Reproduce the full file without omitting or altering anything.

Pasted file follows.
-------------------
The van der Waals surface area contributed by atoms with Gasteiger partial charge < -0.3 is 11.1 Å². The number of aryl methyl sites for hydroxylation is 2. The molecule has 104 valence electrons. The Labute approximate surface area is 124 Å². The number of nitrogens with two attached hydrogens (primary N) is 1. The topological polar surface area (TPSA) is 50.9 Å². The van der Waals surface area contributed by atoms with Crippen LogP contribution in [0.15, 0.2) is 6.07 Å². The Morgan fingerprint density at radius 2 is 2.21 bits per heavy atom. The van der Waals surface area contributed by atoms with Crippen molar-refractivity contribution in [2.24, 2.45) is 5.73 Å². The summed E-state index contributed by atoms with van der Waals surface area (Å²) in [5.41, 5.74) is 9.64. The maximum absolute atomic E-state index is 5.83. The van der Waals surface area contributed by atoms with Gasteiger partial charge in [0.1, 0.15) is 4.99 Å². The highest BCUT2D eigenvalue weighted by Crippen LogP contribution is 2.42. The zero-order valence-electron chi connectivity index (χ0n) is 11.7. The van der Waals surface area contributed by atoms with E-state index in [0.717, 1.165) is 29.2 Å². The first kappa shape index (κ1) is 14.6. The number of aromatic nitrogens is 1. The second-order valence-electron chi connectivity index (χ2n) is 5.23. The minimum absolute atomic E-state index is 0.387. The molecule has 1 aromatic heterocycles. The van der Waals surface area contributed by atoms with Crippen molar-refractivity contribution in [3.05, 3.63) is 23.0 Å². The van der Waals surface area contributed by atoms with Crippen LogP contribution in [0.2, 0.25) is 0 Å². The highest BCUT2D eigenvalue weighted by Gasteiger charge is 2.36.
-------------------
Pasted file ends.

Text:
The van der Waals surface area contributed by atoms with Gasteiger partial charge < -0.3 is 11.1 Å². The number of aryl methyl sites for hydroxylation is 2. The molecule has 104 valence electrons. The Labute approximate surface area is 124 Å². The number of nitrogens with two attached hydrogens (primary N) is 1. The topological polar surface area (TPSA) is 50.9 Å². The van der Waals surface area contributed by atoms with Crippen LogP contribution in [0.15, 0.2) is 6.07 Å². The Morgan fingerprint density at radius 2 is 2.21 bits per heavy atom. The van der Waals surface area contributed by atoms with Crippen molar-refractivity contribution in [2.24, 2.45) is 5.73 Å². The summed E-state index contributed by atoms with van der Waals surface area (Å²) in [5.41, 5.74) is 9.64. The maximum absolute atomic E-state index is 5.83. The van der Waals surface area contributed by atoms with Gasteiger partial charge in [0.1, 0.15) is 4.99 Å². The highest BCUT2D eigenvalue weighted by Crippen LogP contribution is 2.42. The zero-order valence-electron chi connectivity index (χ0n) is 11.7. The van der Waals surface area contributed by atoms with E-state index in [0.717, 1.165) is 29.2 Å². The first kappa shape index (κ1) is 14.6. The number of aromatic nitrogens is 1. The second-order valence-electron chi connectivity index (χ2n) is 5.23. The minimum absolute atomic E-state index is 0.387. The molecule has 1 aromatic heterocycles. The van der Waals surface area contributed by atoms with Crippen molar-refractivity contribution in [3.05, 3.63) is 23.0 Å². The van der Waals surface area contributed by atoms with Crippen LogP contribution in [0.2, 0.25) is 0 Å². The highest BCUT2D eigenvalue weighted by Gasteiger charge is 2.36.